It seemed like the past few days had been somewhat of a constant yo-yo as our daily morale often fluctuated, but overall things were great. There is often not much to complain about in Alaska. The quiet and natural beauty makes for an environment that is drastically more peaceful than civilized areas.
The following day would present itself as another opportunity of many, to test our patience. Our initial plan for the day was to travel 4 miles to the open sea, where we would hope to camp on black sand beaches. As we moved out of Port Bainbridge, south to the Gulf of Alaska, the waves became choppier. For the majority of our travel to that point, we hadn’t faced much exposure, thanks to protection from the coastal mountains. Out in the open, we would lay exposed to the wind and the sea’s potential fury. After sitting idle in the water two separate times, waiting while a scout team moved ahead to judge the conditions, we advanced into the open water. Reaching the open water we were faced with 8 foot swells, bobbing up and down as we paddled perpendicular to the waves. With these swells, we thought it would be necessary to send a scout team to check out the beach. Large swells would likely result in big waves crashing on shore, requiring a surf landing, which if undertaken, would likely be a greater risk than necessary under the circumstances.
April and Andrew set off for the beach, while the rest of us sat in the open water. The sea showed no sign of relenting and we continued to move up and down with each passing swell. As time progressed, a few others and I grew somewhat sea sick. Restless and impatient, we sucked on Lifesavers, hoping to quell our nauseous states as we waited out the scouting duo. The beach turned out to be located much further than it had initially appeared and we ended up waiting 2 hours for their return. Another hour of sitting idly followed, as the leaders struggled to make a decision. At this point in the section, we as students had stepped into our own roles on the leadership team. The leadership team was comprised of three students, who fulfilled the role of leader of the day (LOTD), beach boss and assistant beach boss. The leader of the day main role was to select a route and destination for the day, while also leading the pod in navigation on the water. Upon reaching our destination, the beach boss and their assistant inspected each potential area for possible camping by evaluating potential tent locations and whether or not there was a water source, among other factors. At our final destination, they would choose the location for our tents, tarps, group gear and kayaks. With students being rotated in each day, the roles on the leadership team provided each of us with an opportunity to put our lessons into practice and test our skills.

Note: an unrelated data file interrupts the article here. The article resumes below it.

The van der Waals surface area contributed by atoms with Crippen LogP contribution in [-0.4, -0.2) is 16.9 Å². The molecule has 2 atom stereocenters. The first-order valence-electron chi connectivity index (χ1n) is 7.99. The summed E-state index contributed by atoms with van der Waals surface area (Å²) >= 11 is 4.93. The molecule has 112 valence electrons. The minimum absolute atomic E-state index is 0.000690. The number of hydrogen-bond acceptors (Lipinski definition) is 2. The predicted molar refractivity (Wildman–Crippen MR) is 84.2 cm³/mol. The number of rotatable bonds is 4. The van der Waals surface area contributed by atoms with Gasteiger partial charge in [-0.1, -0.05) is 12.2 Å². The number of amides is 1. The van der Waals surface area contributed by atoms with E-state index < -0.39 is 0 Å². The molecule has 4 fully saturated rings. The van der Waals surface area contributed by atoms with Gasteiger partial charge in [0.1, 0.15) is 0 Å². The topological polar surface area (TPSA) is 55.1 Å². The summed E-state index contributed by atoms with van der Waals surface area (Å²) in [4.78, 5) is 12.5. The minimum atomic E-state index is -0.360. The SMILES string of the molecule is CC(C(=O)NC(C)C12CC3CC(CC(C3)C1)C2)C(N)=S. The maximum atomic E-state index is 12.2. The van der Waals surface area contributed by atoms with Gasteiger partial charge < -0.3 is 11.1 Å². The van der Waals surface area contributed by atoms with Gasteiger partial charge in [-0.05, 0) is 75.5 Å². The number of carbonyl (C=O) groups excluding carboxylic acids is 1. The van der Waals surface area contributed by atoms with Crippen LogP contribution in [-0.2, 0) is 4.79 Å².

The beach landing had been determined unsafe, meaning that our only option would be to press on for an additional five miles to a potential campsite in Squirrel Bay. This really demoralized a few of us. Half of us had become sea sick, feeling downright miserable, both mentally and physically, with no favorable solution in sight. The high swells, coupled with the resulting nauseating feelings, had taken a lot out of us and the last thing we wanted to do was paddle another 5 miles. As we paddled towards the potential campsite, tension mounted with a couple heated arguments taking place between the leader of the day and other students. Some of the other students were beginning to lose their composure, after experiencing a day filled with adversity. As we slowly moved behind nearby mountains into protection from the open sea, the swells began to decrease, making travel easier and boosting everyone’s spirits in the process. After a final mile-long crossing, we entered Squirrel Bay, promptly selecting the most conducive area to camping and unloaded our boats on the black sand beaches. What was supposed to be a day of easy travel, resulted in a day long struggle. With Mother Nature at the helm, I was learning that it was tough to predict what could happen on any given day out in the wilds of Alaska.